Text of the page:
It’s crumpled but I love it…

So this is the story of the dress I made at the recent Sewing Weekender. It’s the same pattern that I used for the sort-of art smock ages ago in chambray and I’ve worn loads.

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Headless woman in a chambray dress!

I’d dithered for a while about what project to cut out and take with me and in the end I settled on making a short-sleeved version of the shift dress. We’re going on holiday to Italy very soon and I fancied making something that was cool and comfy and good for sightseeing-Italian churches are very fussy about shoulders and legs being covered plus I don’t want frazzled shoulders.

The fabric is from Ditto in Brighton which you’ll know is one of my favourite fabric shops, and it’s a good job it’s a bit of a trip to get to otherwise I’d spend all my money in there on a regular basis! Gill is so knowledgeable and enthusiastic about fabrics, she’s so helpful and has a wonderful selection in a not-very-big space. Highly recommended, and Brighton is great day out to boot! (they do mail order to but that isn’t as much fun)

Anyway, I digress. The fabric is (I think) a fine linen-or possibly cotton, I can’t remember, with a hint of metallic in it. This actually only shows when the sun catches it so there’s no danger of looking like a dodgy seventies pop star! The other thing that Gill told me about is that, once washed, it stays creased even after ironing. These days I prewash everything  before cutting out so I soon discovered that it does indeed stay crumpled after washing.

The neckline on the first version had a fake button on the back neck and rather than do this again I decided to use the rather splendid silver zip which I bought during the same visit at the Brighton Sewing Centre which is just a few minutes walk from Ditto. Because of it’s silveryness I was going to used it as an exposed zip to show it off. To add to this sparkliness I rather fancied a metallic thread for the top stitching, in the end I settled on gold Gutermann metallic-effect thread.

Finally, I wanted to make bias binding to finish off the neck, sleeves and hem like the other version but I couldn’t decide which fabrics to use-scraps or fat quarters would be big enough so I took 3 different ones, two polka dots and a pretty floral.

So anyway, I took everything with me to Cambridge and set about putting it together. The making up was straightforward like before (except for all the chitchat and trotting back and forth to the overlockers, the stash swap table, the tea and biscuits, comparing makes etc etc) I put my bias dilemma to a vote among some of my fellow sewers (thank you Grace, Sue and Louise) and the floral came out top. I’ve learnt a very natty technique for making a continuous strip of bias binding using a square of fabric thanks to a blog post by Wendy Ward from October 2015. I urge you to take a look, if you make a lot of bias binding it will change your life!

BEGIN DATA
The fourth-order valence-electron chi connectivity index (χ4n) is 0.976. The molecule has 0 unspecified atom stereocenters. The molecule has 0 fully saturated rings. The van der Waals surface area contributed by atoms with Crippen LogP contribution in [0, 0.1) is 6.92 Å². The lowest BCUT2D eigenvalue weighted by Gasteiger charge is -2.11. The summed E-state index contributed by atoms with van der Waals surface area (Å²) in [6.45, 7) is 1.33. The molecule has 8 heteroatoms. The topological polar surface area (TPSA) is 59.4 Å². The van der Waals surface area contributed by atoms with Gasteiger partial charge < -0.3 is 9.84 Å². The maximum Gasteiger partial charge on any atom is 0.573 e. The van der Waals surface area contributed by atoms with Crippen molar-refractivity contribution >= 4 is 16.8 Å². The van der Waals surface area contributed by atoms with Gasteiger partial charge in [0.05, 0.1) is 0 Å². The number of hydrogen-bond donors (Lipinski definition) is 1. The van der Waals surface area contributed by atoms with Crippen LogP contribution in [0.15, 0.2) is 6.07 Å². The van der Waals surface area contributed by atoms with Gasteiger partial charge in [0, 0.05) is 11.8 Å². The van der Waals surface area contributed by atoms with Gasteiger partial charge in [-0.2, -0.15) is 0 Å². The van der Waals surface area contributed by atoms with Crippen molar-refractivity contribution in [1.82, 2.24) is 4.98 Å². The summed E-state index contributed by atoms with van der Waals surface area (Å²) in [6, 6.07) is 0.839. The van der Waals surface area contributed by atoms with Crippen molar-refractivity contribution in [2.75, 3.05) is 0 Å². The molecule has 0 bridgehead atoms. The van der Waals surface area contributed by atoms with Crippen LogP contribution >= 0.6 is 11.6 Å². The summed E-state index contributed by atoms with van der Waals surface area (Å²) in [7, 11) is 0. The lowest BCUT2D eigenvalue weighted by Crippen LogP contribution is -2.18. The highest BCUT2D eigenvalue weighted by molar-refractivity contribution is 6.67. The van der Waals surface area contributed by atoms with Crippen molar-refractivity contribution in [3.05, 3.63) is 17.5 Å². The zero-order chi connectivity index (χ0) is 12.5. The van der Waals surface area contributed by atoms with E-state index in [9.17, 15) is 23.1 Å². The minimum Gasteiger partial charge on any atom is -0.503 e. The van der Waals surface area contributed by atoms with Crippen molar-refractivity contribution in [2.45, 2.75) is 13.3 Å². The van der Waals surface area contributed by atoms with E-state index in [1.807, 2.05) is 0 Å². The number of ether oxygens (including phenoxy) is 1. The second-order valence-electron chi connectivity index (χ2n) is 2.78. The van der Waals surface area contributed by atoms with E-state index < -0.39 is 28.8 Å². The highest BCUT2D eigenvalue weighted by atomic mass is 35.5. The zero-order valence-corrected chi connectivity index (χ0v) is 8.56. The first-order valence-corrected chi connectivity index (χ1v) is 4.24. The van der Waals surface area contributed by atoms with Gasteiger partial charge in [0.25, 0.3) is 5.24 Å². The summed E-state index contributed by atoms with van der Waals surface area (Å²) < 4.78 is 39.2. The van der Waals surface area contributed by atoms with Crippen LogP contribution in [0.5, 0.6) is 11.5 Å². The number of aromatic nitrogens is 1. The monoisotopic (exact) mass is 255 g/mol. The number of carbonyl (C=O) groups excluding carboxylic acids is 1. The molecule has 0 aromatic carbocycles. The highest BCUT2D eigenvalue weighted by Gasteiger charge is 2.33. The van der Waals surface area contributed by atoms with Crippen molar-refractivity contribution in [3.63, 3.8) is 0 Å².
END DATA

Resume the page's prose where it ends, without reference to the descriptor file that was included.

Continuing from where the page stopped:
bias square
This will eventually become metres of lovely bias binding without all the fiddly joining!

The metallic thread proved to be a bit of a trial to thread through the eye of the needle but the effect once it had was really pretty without being too much. Initially I was just going to put the zip on the outside of the dress (not in the seam but showing if you see what I mean) but that didn’t seem quite tidy enough. Grace Whowell (of Beyond Measure) and a Saturday sewing prefect, told me how she’d seen exposed zips that had been finished around the edges with braid which set me thinking; maybe I could incorporate that idea by using my own binding instead? I had a go at pinning the binding around the zip as a trial and it didn’t look bad at all!

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The zip pinned in position with bias binding around the edge.

Happy with this I stitched it on invisibly-in the ditch-which seems to be the popular name these days, I know it as ‘sink’ stitching, because the stitches sink into the seam line and should become invisible.

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The finished zip, with gold top stitching.

One of my favourite details on the dress is the pockets

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You can see the top stitching better here too.
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The top-stitched detail on the front seams
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The back (modelled by Doris)

The one thing I’m not keen on (and I might still change if I can ever be bothered) is that, after I sewed the binding onto the neck, sleeves and hem, I overlocked the edges for speed and then stitched the edges down rather than turning them under. For me that’s a bit sloppy and I did it for speed because I wanted to finish the dress on the day. That said, it doesn’t affect how the dress looks from the outside at all, it just bothers me.

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This is how the binding looks inside, to change it or leave it??

So that is my Sewing Weekender dress. I’m really happy with it and I’ll look forward to wearing it in Italy.  I’ll probably layer it up with a long-sleeved tee and tights in winter. Funnily enough, the crumpliness doesn’t seem to get any worse in wear, only after washing.  I’ve already given it an outing to Whipsnade Zoo last weekend (and was shamelessly photobombed by my own family-Kate Moss doesn’t have this trouble!)

Until next time,

Happy Sewing

Love Sue x

 

 

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